Surfactants can interfere with the natural protective lipid barrier of the skin. There are two sources of skin surface lipids making up this important barrier: the sebaceous glands and the epidermis. Lipids are a diverse croup of compounds, comprising triglycerides, diglycerides, ceramides, free fatty acids, wax esters, cholesterol and cholesterol esters, and squalene. The quantity and composition of the skin surface lipids differ from place to place on the body, and may to some extent be related to the number of sebaceous glands in a given area of the skin. The condition of the skin surface lipids may also be affected by an essential fatty acid deficiency. Additionally, the lipid barrier can be diminished by exposure to harsh detergents or soaps containing surfactants. Therefore, cleansers are desired which do not interfere with the lipid barrier of the skin, but which clean thoroughly and, feel cool and refreshing.
Another desirable characteristic of cleansing products is the refreshing feeling derived from a cooling sensation on the skin. To achieve a physiological cooling effect on the skin, it is known in the prior art to use, for example, menthol or other similar low volatile compounds. Other compositions used include acyclic secondary and tertiary sulphoxides and sulphones, p-menthane and its derivatives. However, these compositions have a strong odor and are not desirable for use on the skin. Therefore, a less traditional form is needed that will provide a refreshing and cooling feeling that is pleasant to use.
Consumers of cleansers not only desire a product that cleans deeply, they desire a product that “feels” like it cleans deeply. This feeling is achieved when a cleanser product is cool, refreshing and tingly or bubbly during its use. The present invention provides a self-foaming system that produces a cooling sensation, cleans deeply, and “feels” like it cleans deeply but does not interfere with the delicate lipid barrier of the skin.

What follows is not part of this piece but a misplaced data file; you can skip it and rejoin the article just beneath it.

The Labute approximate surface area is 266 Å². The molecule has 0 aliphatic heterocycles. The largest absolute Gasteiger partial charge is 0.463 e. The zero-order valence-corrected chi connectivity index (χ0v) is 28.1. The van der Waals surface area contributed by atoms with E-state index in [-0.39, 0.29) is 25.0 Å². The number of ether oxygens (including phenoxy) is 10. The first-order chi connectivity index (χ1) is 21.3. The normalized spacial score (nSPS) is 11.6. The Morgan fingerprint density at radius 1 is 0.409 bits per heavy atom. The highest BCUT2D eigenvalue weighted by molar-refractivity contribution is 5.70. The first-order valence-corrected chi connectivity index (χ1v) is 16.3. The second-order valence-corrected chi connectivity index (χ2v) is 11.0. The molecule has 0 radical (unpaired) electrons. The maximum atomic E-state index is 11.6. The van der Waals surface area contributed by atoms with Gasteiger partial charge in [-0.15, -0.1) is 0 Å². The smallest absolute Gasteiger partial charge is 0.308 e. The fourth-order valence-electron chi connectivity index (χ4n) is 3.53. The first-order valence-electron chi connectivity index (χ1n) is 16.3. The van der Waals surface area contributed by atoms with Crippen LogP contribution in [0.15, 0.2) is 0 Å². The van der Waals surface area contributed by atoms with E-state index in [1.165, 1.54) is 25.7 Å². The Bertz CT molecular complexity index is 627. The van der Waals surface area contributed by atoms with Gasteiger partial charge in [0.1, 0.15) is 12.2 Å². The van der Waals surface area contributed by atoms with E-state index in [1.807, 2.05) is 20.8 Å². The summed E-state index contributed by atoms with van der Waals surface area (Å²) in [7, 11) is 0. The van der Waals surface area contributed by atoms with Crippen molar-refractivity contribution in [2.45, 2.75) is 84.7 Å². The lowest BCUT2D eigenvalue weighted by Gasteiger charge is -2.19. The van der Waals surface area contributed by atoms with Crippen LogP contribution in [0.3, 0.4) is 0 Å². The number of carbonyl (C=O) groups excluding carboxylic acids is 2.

The present invention relates to a cosmetic or pharmaceutical self-foaming system for application to the skin or the hair. The system comprises, as separate aqueous components, at least two components: an acid component and an alkali metal bicarbonate component. The acid component is either an organic acid with no greater than 8 carbon atoms or an inorganic acid. Examples of acids include but are not limited to citric acid, ascorbic acid, tartaric acid, gluconic acid, malic acid, acid potassium bitartrate, acid sodium citrate, phosphoric acid and acid phosphate and pyrophosphate salt, such as monosodium phosphate and disodium pyrophosphate, salicylic acid, lactic acid, as well as other salts of these acids. The bicarbonate component can be sodium bicarbonate or potassium bicarbonate. The two components are each combined with a cosmetically or pharmaceutically acceptable carrier. To use the system, the components are dispensed and applied to the surface to be treated, such as the skin or the hair. Upon commingling with each other, the acid and bicarbonate components release carbon dioxide
In one embodiment, the present invention relates to a unitary package for dispensing the cosmetic or pharmaceutical self-foaming cleansing. The package for the cleansing system has at least two individual, separate non-communicating chambers. Each chamber holds a different reactive component and has an opening for dispensing the components. The non-communicating chambers keep the components inert while they are separate and until they are dispensed from the chambers. When the components are combined as described above, they produce carbon dioxide and generate an effervescent cleansing experience. The present invention includes a method of cooling the skin which comprises applying an effective amount of the cosmetic or pharmaceutical self-foaming system.
The self-foaming cleansing system is advantageous because it is gentler to the lipid barrier of the skin than a traditional cleanser containing a large percentage of surfactants, yet the system cleans deeply and has a tingly, bubbly and cool feel when used. The cleanser helps prevent the development of dry skin and other undesirable results that can occur when using, for example, a cleanser with a large amount of surfactants.
The present invention is cosmetic or pharmaceutical systems having at least two components that commingle and effervesce upon being dispensed simultaneously from separate containers. An important aspect of the present invention is its ability to provide cleansing and cooling properties. Accordingly, the present invention includes a cleansing system and a method for cooling the skin which comprises applying the self-foaming system to the skin. Another feature of the present invention is that the effervescent property of the system occurs at a particular time when the user applies it to the skin or the hair.